Few neighborhoods affordable when commuting costs added

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Capital News Service

LANSING — Most affordable housing isn’t truly affordable because of high costs of transportation, according to a recent study by the Citizens Research Council of Michigan.

The cost of commuting to work or school from Michigan’s affordable neighborhoods equals or exceeds the cost of housing for low- to moderate-income households, according to the study.

Housing and transportation expenses together make up about half of an average Michigan household’s budget, eating up too much of the family income to be considered affordable, according to federal standards. 

“Neglecting transportation needs of households when fashioning housing policy solutions may reduce the effectiveness of those policies,” according to the study.

Once private transportation costs that come with car use are added to the neighborhood’s cost of living, only 15% of Michigan’s affordable housing fits the federal definition of affordable housing, the study said. 

Residents in counties such as Muskegon, Saginaw and Genesee spend more than half of their budget on housing and transportation on average, according to the National Housing and Transportation Affordability Index, created by the Center for Neighborhood Technology in Chicago.

The Citizens Research Council study argues that investments in housing developments near public transportation could reduce the cost of living.

Rayman Mohamed, a professor at Wayne State University with expertise in urban planning and transportation, said part of the reason public transportation is not as prevalent in Michigan as in some other states is because it’s not popular. 

Mohamed said he is confused about why public support for public transit isn’t there, and he doesn’t know why.

“Michigan is no exception to the nationwide preference for private property and the popularity of cars,” Mohamed said. 

Despite gas price spikes in 2006, Mohamed said trends in public transportation’s popularity went up only for a short time, but then seemed to flatline. People continued to buy cars and local planners continued zoning neighborhoods to fit the needs of car owners. 

Mohamed said most local planners would ideally love to plan for greater use of public transfit, but the economic resources and lack of popularity don’t line up with what residents would need to curb the higher car-related costs. 

Most public transportation is “inadequate at best,” or even nonexistent, a problem ranging from cities to suburbs, Mohamed said.

Frequent and reliable bus service in low-cost neighborhoods would increasingly lower the overall cost of living, Mohamed said.

Figuring out what is possible to plan for is half of the struggle, said Richard Murphy, the program manager for the Michigan Municipal League that represents city and village officials.

In rural areas there would not be enough need for public transit in a concentrated area, Murphy said.

But there is in urban and suburban communities in Metro Detroit, he said.

“It is about figuring out what is possible, what’s not possible, such as how much of someone’s daily life can be served by walking your kids to school or (using) dial-a-ride (services) to get to a doctor’s appointment, versus what might look more like a bus line or a train line at some point,” Murphy said.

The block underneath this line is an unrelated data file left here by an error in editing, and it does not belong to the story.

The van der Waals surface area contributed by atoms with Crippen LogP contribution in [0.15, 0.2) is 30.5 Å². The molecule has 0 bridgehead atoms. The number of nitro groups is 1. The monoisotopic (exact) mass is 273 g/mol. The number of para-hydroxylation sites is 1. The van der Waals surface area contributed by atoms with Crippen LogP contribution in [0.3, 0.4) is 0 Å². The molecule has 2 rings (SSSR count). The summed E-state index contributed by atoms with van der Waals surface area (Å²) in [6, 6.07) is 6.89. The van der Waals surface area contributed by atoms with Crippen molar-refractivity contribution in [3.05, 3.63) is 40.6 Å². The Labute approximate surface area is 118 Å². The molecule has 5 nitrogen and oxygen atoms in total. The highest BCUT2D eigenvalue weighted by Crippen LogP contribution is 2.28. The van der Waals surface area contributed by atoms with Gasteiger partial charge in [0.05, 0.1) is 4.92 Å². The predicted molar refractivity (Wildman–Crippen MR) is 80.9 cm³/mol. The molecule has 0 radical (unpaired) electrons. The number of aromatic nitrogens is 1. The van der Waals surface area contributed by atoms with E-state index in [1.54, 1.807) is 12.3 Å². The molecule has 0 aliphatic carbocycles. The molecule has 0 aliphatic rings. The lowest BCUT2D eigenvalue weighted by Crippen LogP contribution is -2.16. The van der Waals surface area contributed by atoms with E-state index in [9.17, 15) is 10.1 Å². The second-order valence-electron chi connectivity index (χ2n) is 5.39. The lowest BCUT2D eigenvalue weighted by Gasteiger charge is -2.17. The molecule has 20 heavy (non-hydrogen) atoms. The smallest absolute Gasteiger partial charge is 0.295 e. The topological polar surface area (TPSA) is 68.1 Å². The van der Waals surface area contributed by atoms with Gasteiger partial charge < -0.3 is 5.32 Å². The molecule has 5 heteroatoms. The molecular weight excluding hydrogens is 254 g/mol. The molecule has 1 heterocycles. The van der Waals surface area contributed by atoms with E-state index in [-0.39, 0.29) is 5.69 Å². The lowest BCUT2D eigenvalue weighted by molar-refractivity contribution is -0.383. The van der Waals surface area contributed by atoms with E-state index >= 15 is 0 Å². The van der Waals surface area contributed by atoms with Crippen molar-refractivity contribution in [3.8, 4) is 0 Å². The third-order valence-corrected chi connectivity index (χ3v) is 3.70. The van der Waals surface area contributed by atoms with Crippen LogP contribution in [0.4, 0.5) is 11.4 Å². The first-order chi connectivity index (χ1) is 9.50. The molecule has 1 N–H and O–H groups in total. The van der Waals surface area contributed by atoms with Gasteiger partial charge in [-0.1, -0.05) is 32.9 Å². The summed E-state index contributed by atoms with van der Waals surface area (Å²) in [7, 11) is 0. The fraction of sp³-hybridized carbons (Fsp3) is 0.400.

Murphy said that zoning boards want to find what the local “travel corridors” are and what locations would have the most bus riders.

Murphy identified one such area as East Lansing and Lansing where the Capital Area Transportation Authority has added more destinations to make bus transit more effective.

In addition, the Ypsilanti and Ann Arbor area reduced its parking zones to push individuals to use public transportation instead of cars in downtown areas, he said. 

The average household in Ann Arbor and Lansing spends around 45% of its budget on housing and transportation costs. 

Murphy also said Metro Detroit communities such as Ferndale, Oak Park and Hazel Park have worked to make safe biking and walking networks and have increased the frequency of bus routes.

“It is about thinking about how do you scale back the zoning requirements that say you must build in a car-dependent way and how do you permit or enable building patterns that allow for more human activity,” Murphy said.

Chad Benson, the rental development director for the Michigan State Housing Development Authority, said there is a growing demand from people wanting to rent where public transportation exists.

“We’re looking to select those deals for funding,”Benson said of affordable housing. “One of them is the proximity to transportation.”

“Typically, what we’re looking for is where the housing development will be located. If it’s in an urban area, we want it within a quarter mile of a public transportation stop. If it’s in a rural area, we want it to be within a half a mile of public transportation,” he said.

Benson pointed out a new idea from the Bay Area Transportation Authority that would create affordable housing in the economic center of the Traverse City area with public transportation. It is part of a $100 million project called “Center of it All” in Garfield Township.

The project’s goals include improving the health of the residents served, meeting the growing need for workforce housing and relieving traffic congestion in job centers like downtown Traverse City.

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